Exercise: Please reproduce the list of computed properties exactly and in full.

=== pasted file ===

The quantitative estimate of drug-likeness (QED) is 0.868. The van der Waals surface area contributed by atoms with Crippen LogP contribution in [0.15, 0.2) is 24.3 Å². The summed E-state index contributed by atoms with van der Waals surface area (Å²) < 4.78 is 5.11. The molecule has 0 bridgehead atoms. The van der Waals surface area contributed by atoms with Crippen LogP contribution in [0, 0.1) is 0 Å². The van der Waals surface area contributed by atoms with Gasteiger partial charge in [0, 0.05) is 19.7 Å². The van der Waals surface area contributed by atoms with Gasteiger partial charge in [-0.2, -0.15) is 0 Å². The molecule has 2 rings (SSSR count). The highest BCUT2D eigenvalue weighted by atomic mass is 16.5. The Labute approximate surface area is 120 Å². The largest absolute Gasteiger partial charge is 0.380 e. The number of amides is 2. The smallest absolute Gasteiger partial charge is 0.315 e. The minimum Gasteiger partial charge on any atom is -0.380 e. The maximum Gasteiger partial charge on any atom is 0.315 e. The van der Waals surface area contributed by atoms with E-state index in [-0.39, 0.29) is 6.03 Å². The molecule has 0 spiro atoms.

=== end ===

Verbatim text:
The quantitative estimate of drug-likeness (QED) is 0.868. The van der Waals surface area contributed by atoms with Crippen LogP contribution in [0.15, 0.2) is 24.3 Å². The summed E-state index contributed by atoms with van der Waals surface area (Å²) < 4.78 is 5.11. The molecule has 0 bridgehead atoms. The van der Waals surface area contributed by atoms with Crippen LogP contribution in [0, 0.1) is 0 Å². The van der Waals surface area contributed by atoms with Gasteiger partial charge in [0, 0.05) is 19.7 Å². The van der Waals surface area contributed by atoms with Gasteiger partial charge in [-0.2, -0.15) is 0 Å². The molecule has 2 rings (SSSR count). The highest BCUT2D eigenvalue weighted by atomic mass is 16.5. The Labute approximate surface area is 120 Å². The largest absolute Gasteiger partial charge is 0.380 e. The number of amides is 2. The smallest absolute Gasteiger partial charge is 0.315 e. The minimum Gasteiger partial charge on any atom is -0.380 e. The maximum Gasteiger partial charge on any atom is 0.315 e. The van der Waals surface area contributed by atoms with E-state index in [-0.39, 0.29) is 6.03 Å². The molecule has 0 spiro atoms.